From Larry Susskind’s blog on the Consensus Building Approach
At MIT, we are training Science Impact Coordinators (SICs) willing to put themselves in the middle between experts, advocates and regulators. Unless someone is able to manage these difficult interactions, we will miss crucial opportunities to protect dwindling natural resources. What does a graduate student with an undergraduate science degree, a passion for environmental improvement and an interest in managing constructive dialogue in politically-stressed situations need to know to facilitate such interactions? That’s what we are trying to determine.
Six years ago, at the invitation of the United States Geological Survey (one of America’s premiere science agencies), our MIT team put together a set of courses and a field-based training program to place apprentice SICs in the middle of resource management controversies all over the United States. Through an action-research program, more than 25 graduates of MIT’s Department of Urban Studies and Planning have worked on environmental restoration in Mississippi, desalination of the Colorado River, climate change impacts in the Everglades and on the Chesapeake Bay, strategies for maintaining the near-shore fishery in the Gulf of Maine, ways of ensuring that local knowledge is taken seriously in managing the Sonoran desert; dealing with storm water run-off in Somerville, Massachusetts and Aurora, Colorado; helping coastal cities in Massachusetts adapt to climate change risks, protecting endangered habitats in the Rocky Mountains, and coping with water shortages in Eastern Washington. We work under the banner of MUSIC — the MIT-USGS Science Impact Collaborative and our tag line is “Harmonizing Science, Policy and Politics.” (See scienceimpact.mit.edu).
You’d think by now that the science and engineering establishment would realize that conventional approach to injecting “science” and technical analysis into politically-charged policy-making situations isn’t working. Most scientists and engineers still think that all they need to do is put their studies “out there” and the world will use the information appropriately. They are convinced that they don’t have to talk to non-experts or get involved in the hurly-burly of actual decision-making. We also encounter regulators at every level who think that holding a hearing is the best way to engage concerned citizens and stakeholders in resource management decisions. The fact that nothing gets decided in such setting and that no one has responsibility of reconciling what they are saying with what anyone else is saying, doesn’t seem to bother them. Finally, we see no sign that environmental and health advocates realize how important it is for them to engage in joint fact finding and collaborative decision-making with the companies and agencies they are fighting.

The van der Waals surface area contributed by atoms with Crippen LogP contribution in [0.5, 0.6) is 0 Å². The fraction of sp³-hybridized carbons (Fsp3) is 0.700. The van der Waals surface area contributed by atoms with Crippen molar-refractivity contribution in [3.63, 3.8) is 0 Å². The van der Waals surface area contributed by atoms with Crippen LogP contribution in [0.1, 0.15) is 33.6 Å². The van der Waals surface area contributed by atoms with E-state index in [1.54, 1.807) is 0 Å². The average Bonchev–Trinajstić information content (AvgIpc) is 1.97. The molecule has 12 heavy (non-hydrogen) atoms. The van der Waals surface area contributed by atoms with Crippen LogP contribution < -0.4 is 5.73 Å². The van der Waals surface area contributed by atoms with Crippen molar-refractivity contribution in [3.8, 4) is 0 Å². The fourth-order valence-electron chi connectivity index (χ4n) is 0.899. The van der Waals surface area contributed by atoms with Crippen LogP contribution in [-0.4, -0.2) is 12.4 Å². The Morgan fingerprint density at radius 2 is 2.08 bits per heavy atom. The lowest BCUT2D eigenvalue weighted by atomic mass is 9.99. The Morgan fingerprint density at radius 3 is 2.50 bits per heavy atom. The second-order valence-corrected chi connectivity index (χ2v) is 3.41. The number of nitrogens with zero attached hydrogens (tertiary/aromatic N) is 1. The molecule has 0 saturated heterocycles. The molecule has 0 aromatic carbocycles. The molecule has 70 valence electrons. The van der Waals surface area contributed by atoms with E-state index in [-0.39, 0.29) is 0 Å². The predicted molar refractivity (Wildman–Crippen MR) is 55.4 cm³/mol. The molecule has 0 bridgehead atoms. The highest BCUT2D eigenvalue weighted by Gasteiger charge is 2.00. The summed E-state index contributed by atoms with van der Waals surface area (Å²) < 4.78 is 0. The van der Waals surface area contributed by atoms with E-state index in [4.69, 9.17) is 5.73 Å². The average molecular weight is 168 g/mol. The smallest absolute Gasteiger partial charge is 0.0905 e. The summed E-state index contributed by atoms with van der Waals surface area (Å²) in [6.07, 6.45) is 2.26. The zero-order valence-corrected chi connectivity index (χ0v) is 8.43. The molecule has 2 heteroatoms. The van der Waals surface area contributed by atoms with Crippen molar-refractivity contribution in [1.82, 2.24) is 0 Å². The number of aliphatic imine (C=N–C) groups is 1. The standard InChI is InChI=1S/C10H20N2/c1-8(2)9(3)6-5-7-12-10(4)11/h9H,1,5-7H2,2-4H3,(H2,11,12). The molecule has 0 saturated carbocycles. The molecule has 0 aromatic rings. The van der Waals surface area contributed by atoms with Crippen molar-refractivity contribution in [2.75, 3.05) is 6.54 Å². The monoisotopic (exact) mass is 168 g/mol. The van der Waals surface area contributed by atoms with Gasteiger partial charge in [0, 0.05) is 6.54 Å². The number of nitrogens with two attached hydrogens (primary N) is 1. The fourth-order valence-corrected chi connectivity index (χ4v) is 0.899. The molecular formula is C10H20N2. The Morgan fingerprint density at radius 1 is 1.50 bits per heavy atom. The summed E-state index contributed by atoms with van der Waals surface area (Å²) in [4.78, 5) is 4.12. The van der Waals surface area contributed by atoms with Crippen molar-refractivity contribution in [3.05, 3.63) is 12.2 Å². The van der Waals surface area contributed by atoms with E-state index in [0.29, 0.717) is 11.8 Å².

Getting the Right Parties to the Table
The first step in resolving any science-intensive policy dispute is getting the right parties to the table. This is best handled by calling on trained mediators (i.e. professional neutrals) to interview all the relevant groups and organizations – on a confidential and not-for-attribution basis – to scope the agenda, identify who should be involved, lay out a work plan, and engage the relevant stakeholders in specifying the ground rules that will govern their interactions. The details of how to do this are now well-known (see Susskind and Cruikshank, Breaking Robert’s Rules, Oxford University Press, 2006). Students in the MUSIC program help prepare these assessments as assistants to professionals working for the Consensus Building Institute (www.cbuilding.org).